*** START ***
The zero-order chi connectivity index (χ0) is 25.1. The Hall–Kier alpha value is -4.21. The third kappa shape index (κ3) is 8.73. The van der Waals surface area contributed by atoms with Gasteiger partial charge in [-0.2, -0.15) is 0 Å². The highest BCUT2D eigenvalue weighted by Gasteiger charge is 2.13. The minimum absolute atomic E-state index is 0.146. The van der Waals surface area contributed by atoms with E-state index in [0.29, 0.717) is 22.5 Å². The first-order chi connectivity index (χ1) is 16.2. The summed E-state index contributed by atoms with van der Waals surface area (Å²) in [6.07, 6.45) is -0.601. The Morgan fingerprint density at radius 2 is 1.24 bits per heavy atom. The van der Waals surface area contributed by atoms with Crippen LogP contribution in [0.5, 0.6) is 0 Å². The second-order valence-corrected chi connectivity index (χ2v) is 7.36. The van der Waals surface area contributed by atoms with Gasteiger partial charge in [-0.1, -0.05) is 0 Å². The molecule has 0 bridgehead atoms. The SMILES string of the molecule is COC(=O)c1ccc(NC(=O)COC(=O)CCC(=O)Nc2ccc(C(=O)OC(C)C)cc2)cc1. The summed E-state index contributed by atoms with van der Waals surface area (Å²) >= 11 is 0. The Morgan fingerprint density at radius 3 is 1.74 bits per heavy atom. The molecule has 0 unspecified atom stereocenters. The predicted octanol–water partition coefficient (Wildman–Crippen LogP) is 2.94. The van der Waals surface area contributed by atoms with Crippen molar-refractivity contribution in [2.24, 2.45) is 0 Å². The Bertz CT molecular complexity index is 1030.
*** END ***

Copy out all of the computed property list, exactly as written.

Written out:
The zero-order chi connectivity index (χ0) is 25.1. The Hall–Kier alpha value is -4.21. The third kappa shape index (κ3) is 8.73. The van der Waals surface area contributed by atoms with Gasteiger partial charge in [-0.2, -0.15) is 0 Å². The highest BCUT2D eigenvalue weighted by Gasteiger charge is 2.13. The minimum absolute atomic E-state index is 0.146. The van der Waals surface area contributed by atoms with E-state index in [0.29, 0.717) is 22.5 Å². The first-order chi connectivity index (χ1) is 16.2. The summed E-state index contributed by atoms with van der Waals surface area (Å²) in [6.07, 6.45) is -0.601. The Morgan fingerprint density at radius 2 is 1.24 bits per heavy atom. The van der Waals surface area contributed by atoms with Crippen LogP contribution in [0.5, 0.6) is 0 Å². The second-order valence-corrected chi connectivity index (χ2v) is 7.36. The van der Waals surface area contributed by atoms with Gasteiger partial charge in [-0.1, -0.05) is 0 Å². The molecule has 0 bridgehead atoms. The SMILES string of the molecule is COC(=O)c1ccc(NC(=O)COC(=O)CCC(=O)Nc2ccc(C(=O)OC(C)C)cc2)cc1. The summed E-state index contributed by atoms with van der Waals surface area (Å²) >= 11 is 0. The Morgan fingerprint density at radius 3 is 1.74 bits per heavy atom. The molecule has 0 unspecified atom stereocenters. The predicted octanol–water partition coefficient (Wildman–Crippen LogP) is 2.94. The van der Waals surface area contributed by atoms with Crippen molar-refractivity contribution in [2.24, 2.45) is 0 Å². The Bertz CT molecular complexity index is 1030.